Sendmail Pro is a commercial version of Sendmail with support, and is available at: http://www.sendmail.com/. I haven't been able to get a demo or find anyone using it so I'm not 100% sure as to how close it is to the "original" Sendmail, although the company has told me it uses the same code base.
Qmail (like postfix) was created as a direct response to perceived flaws in Sendmail. Qmail is GPL with a no binary distribution clause meaning you must install it from source code. Very little code in Qmail runs as root, and it is very modular compared to Sendmail (which is a pretty monolithic piece of code). You can download it from: http://www.qmail.org/.
Zmailer is a GPL mailer available at: http://www.zmailer.org/. It has crypto hooks and generally looks like it is well built.
DMail is a commercial mail server, and is not open source. You can download a trial version from: http://netwinsite.com/dmail_first.htm.
nullmailer sends mail to smart hosts (relays) so that the local machine doesn't have to run any mail server software. It's at: http://em.ca/~bruceg/nullmailer/.
MasqMail queues mail while offline and then sends it when you connect to your ISP. It can be configured for multiple ISP's with return addresses and so on. You can download it at: http://merlin.uni-sw.gwdg.de/~okurth/masqmail/.
Dynamic Relay Authorization Control (DRAC) ties into your POP/IMAP server to temporarily grant SMTP relay access to hosts that successfully authenticate and pick up mail (the assumption being these hosts will send mail, and not abuse this privilege. You can get it from: http://mail.cc.umanitoba.ca/drac/index.html.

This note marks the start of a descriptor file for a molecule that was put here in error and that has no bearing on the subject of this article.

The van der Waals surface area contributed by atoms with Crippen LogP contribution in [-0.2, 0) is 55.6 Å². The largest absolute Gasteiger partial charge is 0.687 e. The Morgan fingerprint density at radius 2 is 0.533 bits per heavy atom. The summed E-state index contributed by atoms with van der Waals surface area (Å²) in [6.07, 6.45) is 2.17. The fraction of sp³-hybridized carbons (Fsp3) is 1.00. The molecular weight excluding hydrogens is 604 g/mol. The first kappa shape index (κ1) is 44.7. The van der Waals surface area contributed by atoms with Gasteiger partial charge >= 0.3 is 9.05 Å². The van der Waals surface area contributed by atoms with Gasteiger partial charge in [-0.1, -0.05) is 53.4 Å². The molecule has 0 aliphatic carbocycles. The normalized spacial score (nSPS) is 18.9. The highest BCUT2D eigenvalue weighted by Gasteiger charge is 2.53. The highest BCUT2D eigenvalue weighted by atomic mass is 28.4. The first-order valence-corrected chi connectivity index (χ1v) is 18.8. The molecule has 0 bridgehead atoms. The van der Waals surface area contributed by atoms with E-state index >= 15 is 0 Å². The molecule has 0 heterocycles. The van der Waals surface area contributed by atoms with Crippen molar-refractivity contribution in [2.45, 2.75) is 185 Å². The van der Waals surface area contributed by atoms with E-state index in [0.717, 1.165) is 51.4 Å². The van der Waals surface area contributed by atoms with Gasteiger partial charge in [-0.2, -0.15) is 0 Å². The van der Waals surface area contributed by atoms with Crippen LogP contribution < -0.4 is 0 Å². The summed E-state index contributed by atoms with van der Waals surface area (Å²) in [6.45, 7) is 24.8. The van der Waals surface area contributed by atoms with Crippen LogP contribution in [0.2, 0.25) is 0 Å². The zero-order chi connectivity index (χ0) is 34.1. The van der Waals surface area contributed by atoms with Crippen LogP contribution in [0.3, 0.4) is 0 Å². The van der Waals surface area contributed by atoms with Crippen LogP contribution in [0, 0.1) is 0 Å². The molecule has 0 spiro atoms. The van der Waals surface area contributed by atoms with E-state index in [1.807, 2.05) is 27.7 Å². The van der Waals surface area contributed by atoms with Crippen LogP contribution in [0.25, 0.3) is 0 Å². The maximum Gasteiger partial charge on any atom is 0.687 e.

POP and IMAP are fundamentally related but very different, so I have split them apart. POP stands for "Post Office Protocol" and simply allows you to list messages, retrieve them, and delete them. There are many POP servers for Linux available, the stock one that ships with most distributions if ok for the majority of users. The main problems with POP are similar to many other protocols; usernames and passwords are transmitted in the clear, making it a very good target for packet sniffing. POP can be SSL'ified, however not all mail clients support SSL secured POP. Most POP servers come configured to use TCP_WRAPPERS, which is an excellent method for restricting access. Please see the earlier section on TCP_WRAPPERS for more information. POP runs as root (since it must access user mailboxes) and there have been a number of nasty root hacks in various POP servers in the past. POP runs on ports 109 and 110 (109 is basically obsolete though), using the tcp protocol. The Washington University IMAPD server also comes with a pop server and is generally the 'stock' pop server that ships with most Linux distributions. You can get it from: http://www.washington.edu/imap/.
ipfwadm -I -a accept -P tcp -S 10.0.0.0/8 -D 0.0.0.0/0 110 ipfwadm -I -a accept -P tcp -S some.trusted.host -D 0.0.0.0/0 110 ipfwadm -I -a deny -P tcp -S 0.0.0.0/0 -D 0.0.0.0/0 110
ipchains -A input -p tcp -j ACCEPT -s 10.0.0.0/8 -d 0.0.0.0/0 110 ipchains -A input -p tcp -j ACCEPT -s some.trusted.host -d 0.0.0.0/0 110 ipchains -A input -p tcp -j DENY -s 0.0.0.0/0 -d 0.0.0.0/0 110
Cyrus is an imap (it also supports pop and kpop) server aimed at 'closed' environments. That is to say that the users will not have any access to the mail server other then by imap or pop protocols. This allows Cyrus to store the mail in a much more secure manner and allows for easier management of larger installations. Cyrus is not GNU licensed but is relatively "free", and available from: http://andrew2.andrew.cmu.edu/cyrus/imapd/. There is also a set of add on tools for Cyrus available from: ftp://ftp.hr.vc-graz.ac.at/cyrus-tools/.
IDS (It Doesn't Suck) POP is a lighter popd replacement aimed at smaller installations. It is GPL and available from: http://www.nodomainname.net/software/ids-pop/.
A pop daemon written to be small and fast, GNU licensed. Available from: http://www.nodomainname.net/software/gnu-pop3d.shtml.